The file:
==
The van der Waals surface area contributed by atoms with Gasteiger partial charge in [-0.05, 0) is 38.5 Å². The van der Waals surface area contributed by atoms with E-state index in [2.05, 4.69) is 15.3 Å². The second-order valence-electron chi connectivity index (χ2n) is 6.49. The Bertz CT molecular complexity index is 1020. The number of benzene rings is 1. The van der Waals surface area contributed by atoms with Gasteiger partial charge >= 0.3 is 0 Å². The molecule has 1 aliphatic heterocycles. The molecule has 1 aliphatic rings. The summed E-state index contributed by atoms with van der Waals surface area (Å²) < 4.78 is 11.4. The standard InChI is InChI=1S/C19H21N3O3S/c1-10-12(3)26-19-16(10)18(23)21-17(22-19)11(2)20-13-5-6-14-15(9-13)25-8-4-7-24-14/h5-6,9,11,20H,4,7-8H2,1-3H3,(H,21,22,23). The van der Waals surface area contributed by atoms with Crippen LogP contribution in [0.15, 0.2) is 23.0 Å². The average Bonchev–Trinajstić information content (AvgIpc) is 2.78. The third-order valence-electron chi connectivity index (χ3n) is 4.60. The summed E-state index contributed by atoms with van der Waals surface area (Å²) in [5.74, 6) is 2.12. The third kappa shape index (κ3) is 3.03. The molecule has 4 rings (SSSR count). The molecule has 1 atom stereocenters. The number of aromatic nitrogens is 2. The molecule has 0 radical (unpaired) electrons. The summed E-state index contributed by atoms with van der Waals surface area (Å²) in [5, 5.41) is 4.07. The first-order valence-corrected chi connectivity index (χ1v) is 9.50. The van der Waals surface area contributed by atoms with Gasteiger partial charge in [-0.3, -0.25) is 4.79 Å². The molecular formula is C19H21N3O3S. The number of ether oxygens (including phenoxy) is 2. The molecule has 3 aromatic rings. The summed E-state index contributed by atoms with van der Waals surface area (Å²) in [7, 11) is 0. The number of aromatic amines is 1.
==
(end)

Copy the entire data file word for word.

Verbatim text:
The van der Waals surface area contributed by atoms with Gasteiger partial charge in [-0.05, 0) is 38.5 Å². The van der Waals surface area contributed by atoms with E-state index in [2.05, 4.69) is 15.3 Å². The second-order valence-electron chi connectivity index (χ2n) is 6.49. The Bertz CT molecular complexity index is 1020. The number of benzene rings is 1. The van der Waals surface area contributed by atoms with Gasteiger partial charge >= 0.3 is 0 Å². The molecule has 1 aliphatic heterocycles. The molecule has 1 aliphatic rings. The summed E-state index contributed by atoms with van der Waals surface area (Å²) < 4.78 is 11.4. The standard InChI is InChI=1S/C19H21N3O3S/c1-10-12(3)26-19-16(10)18(23)21-17(22-19)11(2)20-13-5-6-14-15(9-13)25-8-4-7-24-14/h5-6,9,11,20H,4,7-8H2,1-3H3,(H,21,22,23). The van der Waals surface area contributed by atoms with Crippen LogP contribution in [0.15, 0.2) is 23.0 Å². The average Bonchev–Trinajstić information content (AvgIpc) is 2.78. The third-order valence-electron chi connectivity index (χ3n) is 4.60. The summed E-state index contributed by atoms with van der Waals surface area (Å²) in [5.74, 6) is 2.12. The third kappa shape index (κ3) is 3.03. The molecule has 4 rings (SSSR count). The molecule has 1 atom stereocenters. The number of aromatic nitrogens is 2. The molecule has 0 radical (unpaired) electrons. The summed E-state index contributed by atoms with van der Waals surface area (Å²) in [5, 5.41) is 4.07. The first-order valence-corrected chi connectivity index (χ1v) is 9.50. The van der Waals surface area contributed by atoms with Gasteiger partial charge in [-0.3, -0.25) is 4.79 Å². The molecular formula is C19H21N3O3S. The number of ether oxygens (including phenoxy) is 2. The molecule has 3 aromatic rings. The summed E-state index contributed by atoms with van der Waals surface area (Å²) in [7, 11) is 0. The number of aromatic amines is 1.